What is HALT?
Highly Accelerated Life Testing (HALT) techniques are important in uncovering many of the weak links inherent to the design and fabrication processes of a new product.
These discovery tests rapidly find weaknesses using accelerated stress conditions.
- Find a weakness...
- Improve the weakness...
- Find another weakness…
- Improve that weakness…
- Continue until there are no identifiable weaknesses that could cause field failures or remaining weaknesses are not cost-effective to resolve
The HALT Process
HALT is a method aimed at discovering and then improving weak links in a product during the design phase. HALT is a discovery test as opposed to a compliance test; that is, the goal is to find problems, doing everything necessary to find and then remove the weaknesses.
In HALT, every stimulus of potential value (temperature, all-axis vibration, humidity, UV, radiation, etc.) can be used under accelerated test conditions during the development phase of a product to find the weak links in the design and fabrication processes. Accelerated stresses in combination (e.g. high-temperature ramp rates and all-axis vibration levels together) are necessary to compress or minimize the time to failure.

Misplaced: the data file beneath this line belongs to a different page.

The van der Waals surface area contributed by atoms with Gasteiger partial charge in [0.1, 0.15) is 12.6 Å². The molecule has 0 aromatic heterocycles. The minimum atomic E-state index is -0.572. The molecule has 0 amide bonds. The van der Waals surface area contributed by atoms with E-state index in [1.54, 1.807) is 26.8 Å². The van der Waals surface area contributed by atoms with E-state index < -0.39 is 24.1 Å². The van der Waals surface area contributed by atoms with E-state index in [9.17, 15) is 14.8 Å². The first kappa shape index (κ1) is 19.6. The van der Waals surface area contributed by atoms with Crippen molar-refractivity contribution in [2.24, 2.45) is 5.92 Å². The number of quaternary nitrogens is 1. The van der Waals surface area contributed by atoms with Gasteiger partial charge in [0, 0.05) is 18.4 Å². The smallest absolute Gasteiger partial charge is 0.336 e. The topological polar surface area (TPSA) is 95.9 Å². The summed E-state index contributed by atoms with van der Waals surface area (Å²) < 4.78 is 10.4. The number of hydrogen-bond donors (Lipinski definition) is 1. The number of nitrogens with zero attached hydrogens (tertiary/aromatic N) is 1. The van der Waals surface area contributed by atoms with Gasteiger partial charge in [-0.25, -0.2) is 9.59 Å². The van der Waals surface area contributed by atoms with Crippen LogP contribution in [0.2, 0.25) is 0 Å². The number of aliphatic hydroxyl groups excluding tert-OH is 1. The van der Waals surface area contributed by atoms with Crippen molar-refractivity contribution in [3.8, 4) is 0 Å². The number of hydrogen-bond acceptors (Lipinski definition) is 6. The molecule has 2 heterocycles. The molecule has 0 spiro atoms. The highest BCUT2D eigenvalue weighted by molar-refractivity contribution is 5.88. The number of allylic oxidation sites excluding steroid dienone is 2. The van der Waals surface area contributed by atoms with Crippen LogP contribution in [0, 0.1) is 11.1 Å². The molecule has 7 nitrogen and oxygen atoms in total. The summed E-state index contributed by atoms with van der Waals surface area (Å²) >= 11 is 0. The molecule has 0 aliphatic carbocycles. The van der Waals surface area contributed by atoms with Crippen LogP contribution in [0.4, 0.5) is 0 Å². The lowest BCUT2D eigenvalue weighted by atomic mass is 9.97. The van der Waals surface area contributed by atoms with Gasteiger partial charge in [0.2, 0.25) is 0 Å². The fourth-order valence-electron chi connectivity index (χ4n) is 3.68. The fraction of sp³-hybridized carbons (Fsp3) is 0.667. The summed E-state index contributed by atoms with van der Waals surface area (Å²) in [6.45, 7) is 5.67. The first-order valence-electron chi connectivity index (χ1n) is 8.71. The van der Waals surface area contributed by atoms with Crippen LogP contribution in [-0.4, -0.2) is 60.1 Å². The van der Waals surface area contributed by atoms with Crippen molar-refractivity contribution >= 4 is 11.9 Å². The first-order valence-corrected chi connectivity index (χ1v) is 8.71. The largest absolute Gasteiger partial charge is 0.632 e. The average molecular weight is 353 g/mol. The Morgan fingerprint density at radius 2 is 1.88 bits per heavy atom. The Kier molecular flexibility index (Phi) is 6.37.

The chart below shows where design flaws were discovered during the HALT process and why all-axis vibration is important.*
* Chuck Laurenson, Parker Hannifin
Therefore, 74% of the flaws would have been missed without simultaneous, all axis vibration
By stressing the product beyond its design specification, operational and destruct limits can be determined, and decisions can be made on how to increase these margins. Each weak link provides an opportunity to improve the design or the processes, which will lead to reduced design time, increased reliability, and decreased costs. Used properly, HALT compresses this design cycle while providing a significantly more reliable and mature product at introduction. Studies have shown that a six-month advantage in product introduction can result in a lifetime profit increase of up to 50% for the market mover.
References: Accelerated Reliability Engineering, Gregg K. Hobbs, Hobbs Engineering, 2005.